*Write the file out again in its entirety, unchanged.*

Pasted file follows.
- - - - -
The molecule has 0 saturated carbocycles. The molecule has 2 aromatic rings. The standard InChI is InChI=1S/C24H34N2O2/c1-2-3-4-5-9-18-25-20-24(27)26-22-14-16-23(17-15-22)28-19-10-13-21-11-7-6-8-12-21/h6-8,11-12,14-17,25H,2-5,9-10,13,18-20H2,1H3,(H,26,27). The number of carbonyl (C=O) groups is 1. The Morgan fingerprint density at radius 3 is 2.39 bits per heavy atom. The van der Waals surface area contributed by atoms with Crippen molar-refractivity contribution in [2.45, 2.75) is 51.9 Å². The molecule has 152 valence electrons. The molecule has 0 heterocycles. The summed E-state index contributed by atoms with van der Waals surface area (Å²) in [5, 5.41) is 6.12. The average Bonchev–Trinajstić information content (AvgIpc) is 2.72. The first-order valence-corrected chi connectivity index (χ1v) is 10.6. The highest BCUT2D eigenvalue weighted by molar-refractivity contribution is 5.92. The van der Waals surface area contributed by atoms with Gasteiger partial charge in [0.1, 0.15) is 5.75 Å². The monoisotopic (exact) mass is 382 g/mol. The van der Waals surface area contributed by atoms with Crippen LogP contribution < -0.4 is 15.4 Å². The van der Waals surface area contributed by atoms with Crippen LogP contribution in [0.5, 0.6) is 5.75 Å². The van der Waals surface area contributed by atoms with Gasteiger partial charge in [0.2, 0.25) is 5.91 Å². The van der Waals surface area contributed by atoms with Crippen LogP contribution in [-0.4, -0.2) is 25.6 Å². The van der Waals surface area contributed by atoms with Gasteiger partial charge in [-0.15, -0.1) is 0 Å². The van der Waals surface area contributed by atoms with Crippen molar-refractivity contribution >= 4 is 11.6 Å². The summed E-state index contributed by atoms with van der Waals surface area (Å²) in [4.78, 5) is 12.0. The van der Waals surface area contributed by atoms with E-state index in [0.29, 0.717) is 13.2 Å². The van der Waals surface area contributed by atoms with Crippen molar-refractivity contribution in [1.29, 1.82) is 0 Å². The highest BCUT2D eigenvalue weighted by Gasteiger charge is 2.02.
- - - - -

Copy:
The molecule has 0 saturated carbocycles. The molecule has 2 aromatic rings. The standard InChI is InChI=1S/C24H34N2O2/c1-2-3-4-5-9-18-25-20-24(27)26-22-14-16-23(17-15-22)28-19-10-13-21-11-7-6-8-12-21/h6-8,11-12,14-17,25H,2-5,9-10,13,18-20H2,1H3,(H,26,27). The number of carbonyl (C=O) groups is 1. The Morgan fingerprint density at radius 3 is 2.39 bits per heavy atom. The van der Waals surface area contributed by atoms with Crippen molar-refractivity contribution in [2.45, 2.75) is 51.9 Å². The molecule has 152 valence electrons. The molecule has 0 heterocycles. The summed E-state index contributed by atoms with van der Waals surface area (Å²) in [5, 5.41) is 6.12. The average Bonchev–Trinajstić information content (AvgIpc) is 2.72. The first-order valence-corrected chi connectivity index (χ1v) is 10.6. The highest BCUT2D eigenvalue weighted by molar-refractivity contribution is 5.92. The van der Waals surface area contributed by atoms with Gasteiger partial charge in [0.1, 0.15) is 5.75 Å². The monoisotopic (exact) mass is 382 g/mol. The van der Waals surface area contributed by atoms with Crippen LogP contribution < -0.4 is 15.4 Å². The van der Waals surface area contributed by atoms with Crippen LogP contribution in [0.5, 0.6) is 5.75 Å². The van der Waals surface area contributed by atoms with Gasteiger partial charge in [0.2, 0.25) is 5.91 Å². The van der Waals surface area contributed by atoms with Crippen LogP contribution in [-0.4, -0.2) is 25.6 Å². The van der Waals surface area contributed by atoms with Gasteiger partial charge in [-0.15, -0.1) is 0 Å². The van der Waals surface area contributed by atoms with Crippen molar-refractivity contribution >= 4 is 11.6 Å². The summed E-state index contributed by atoms with van der Waals surface area (Å²) in [4.78, 5) is 12.0. The van der Waals surface area contributed by atoms with E-state index in [0.29, 0.717) is 13.2 Å². The van der Waals surface area contributed by atoms with Crippen molar-refractivity contribution in [1.29, 1.82) is 0 Å². The highest BCUT2D eigenvalue weighted by Gasteiger charge is 2.02.